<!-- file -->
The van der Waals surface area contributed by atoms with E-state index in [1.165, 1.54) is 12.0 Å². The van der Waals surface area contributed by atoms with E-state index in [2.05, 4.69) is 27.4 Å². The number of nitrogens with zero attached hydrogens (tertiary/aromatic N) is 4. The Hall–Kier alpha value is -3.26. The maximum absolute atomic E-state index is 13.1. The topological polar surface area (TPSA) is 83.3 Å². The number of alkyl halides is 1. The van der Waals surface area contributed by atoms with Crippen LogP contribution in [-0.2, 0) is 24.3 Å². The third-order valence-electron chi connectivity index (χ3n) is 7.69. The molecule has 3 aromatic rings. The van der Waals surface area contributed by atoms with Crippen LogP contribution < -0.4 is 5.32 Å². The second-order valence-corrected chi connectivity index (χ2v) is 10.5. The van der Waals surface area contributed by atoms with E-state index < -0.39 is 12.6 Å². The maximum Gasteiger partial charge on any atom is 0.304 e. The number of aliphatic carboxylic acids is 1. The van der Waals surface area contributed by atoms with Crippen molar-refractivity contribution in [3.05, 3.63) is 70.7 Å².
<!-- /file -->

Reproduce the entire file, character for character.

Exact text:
The van der Waals surface area contributed by atoms with E-state index in [1.165, 1.54) is 12.0 Å². The van der Waals surface area contributed by atoms with E-state index in [2.05, 4.69) is 27.4 Å². The number of nitrogens with zero attached hydrogens (tertiary/aromatic N) is 4. The Hall–Kier alpha value is -3.26. The maximum absolute atomic E-state index is 13.1. The topological polar surface area (TPSA) is 83.3 Å². The number of alkyl halides is 1. The van der Waals surface area contributed by atoms with Crippen LogP contribution in [-0.2, 0) is 24.3 Å². The third-order valence-electron chi connectivity index (χ3n) is 7.69. The molecule has 3 aromatic rings. The van der Waals surface area contributed by atoms with Crippen LogP contribution < -0.4 is 5.32 Å². The second-order valence-corrected chi connectivity index (χ2v) is 10.5. The van der Waals surface area contributed by atoms with E-state index < -0.39 is 12.6 Å². The maximum Gasteiger partial charge on any atom is 0.304 e. The number of aliphatic carboxylic acids is 1. The van der Waals surface area contributed by atoms with Crippen molar-refractivity contribution in [3.05, 3.63) is 70.7 Å².